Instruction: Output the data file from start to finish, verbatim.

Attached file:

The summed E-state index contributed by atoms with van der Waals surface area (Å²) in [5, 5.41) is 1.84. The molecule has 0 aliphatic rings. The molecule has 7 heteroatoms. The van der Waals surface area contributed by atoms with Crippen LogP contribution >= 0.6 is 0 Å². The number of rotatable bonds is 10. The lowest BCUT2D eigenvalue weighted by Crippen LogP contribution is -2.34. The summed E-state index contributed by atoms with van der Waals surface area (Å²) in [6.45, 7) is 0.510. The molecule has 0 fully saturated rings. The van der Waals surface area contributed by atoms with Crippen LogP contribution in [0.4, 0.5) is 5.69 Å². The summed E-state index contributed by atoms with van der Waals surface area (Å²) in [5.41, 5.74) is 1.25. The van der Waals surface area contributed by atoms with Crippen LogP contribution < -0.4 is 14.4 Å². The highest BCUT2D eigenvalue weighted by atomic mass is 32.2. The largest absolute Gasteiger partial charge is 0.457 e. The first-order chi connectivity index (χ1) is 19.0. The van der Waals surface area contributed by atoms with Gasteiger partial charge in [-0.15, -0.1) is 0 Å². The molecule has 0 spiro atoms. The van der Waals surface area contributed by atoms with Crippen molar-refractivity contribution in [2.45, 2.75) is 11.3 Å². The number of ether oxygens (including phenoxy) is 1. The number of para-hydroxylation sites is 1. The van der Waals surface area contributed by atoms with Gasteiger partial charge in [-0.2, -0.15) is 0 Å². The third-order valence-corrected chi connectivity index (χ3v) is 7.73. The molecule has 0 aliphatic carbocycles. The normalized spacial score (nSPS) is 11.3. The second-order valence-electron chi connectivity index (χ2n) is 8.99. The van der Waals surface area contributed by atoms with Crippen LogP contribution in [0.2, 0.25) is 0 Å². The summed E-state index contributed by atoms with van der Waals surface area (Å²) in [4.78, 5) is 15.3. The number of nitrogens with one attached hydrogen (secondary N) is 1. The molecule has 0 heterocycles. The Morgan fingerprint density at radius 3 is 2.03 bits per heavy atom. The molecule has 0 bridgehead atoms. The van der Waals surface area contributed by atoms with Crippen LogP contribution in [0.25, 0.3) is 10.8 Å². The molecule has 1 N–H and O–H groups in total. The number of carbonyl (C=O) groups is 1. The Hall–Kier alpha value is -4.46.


The summed E-state index contributed by atoms with van der Waals surface area (Å²) in [5, 5.41) is 1.84. The molecule has 0 aliphatic rings. The molecule has 7 heteroatoms. The van der Waals surface area contributed by atoms with Crippen LogP contribution >= 0.6 is 0 Å². The number of rotatable bonds is 10. The lowest BCUT2D eigenvalue weighted by Crippen LogP contribution is -2.34. The summed E-state index contributed by atoms with van der Waals surface area (Å²) in [6.45, 7) is 0.510. The molecule has 0 fully saturated rings. The van der Waals surface area contributed by atoms with Crippen LogP contribution in [0.4, 0.5) is 5.69 Å². The summed E-state index contributed by atoms with van der Waals surface area (Å²) in [5.41, 5.74) is 1.25. The van der Waals surface area contributed by atoms with Crippen LogP contribution < -0.4 is 14.4 Å². The highest BCUT2D eigenvalue weighted by atomic mass is 32.2. The largest absolute Gasteiger partial charge is 0.457 e. The first-order chi connectivity index (χ1) is 19.0. The van der Waals surface area contributed by atoms with Gasteiger partial charge in [-0.15, -0.1) is 0 Å². The molecule has 0 spiro atoms. The van der Waals surface area contributed by atoms with Crippen molar-refractivity contribution in [2.45, 2.75) is 11.3 Å². The number of ether oxygens (including phenoxy) is 1. The number of para-hydroxylation sites is 1. The van der Waals surface area contributed by atoms with Gasteiger partial charge in [-0.2, -0.15) is 0 Å². The third-order valence-corrected chi connectivity index (χ3v) is 7.73. The molecule has 0 aliphatic carbocycles. The normalized spacial score (nSPS) is 11.3. The second-order valence-electron chi connectivity index (χ2n) is 8.99. The van der Waals surface area contributed by atoms with Crippen LogP contribution in [0.2, 0.25) is 0 Å². The summed E-state index contributed by atoms with van der Waals surface area (Å²) in [4.78, 5) is 15.3. The number of nitrogens with one attached hydrogen (secondary N) is 1. The molecule has 0 heterocycles. The Morgan fingerprint density at radius 3 is 2.03 bits per heavy atom. The molecule has 0 bridgehead atoms. The van der Waals surface area contributed by atoms with Crippen LogP contribution in [0.25, 0.3) is 10.8 Å². The molecule has 1 N–H and O–H groups in total. The number of carbonyl (C=O) groups is 1. The Hall–Kier alpha value is -4.46.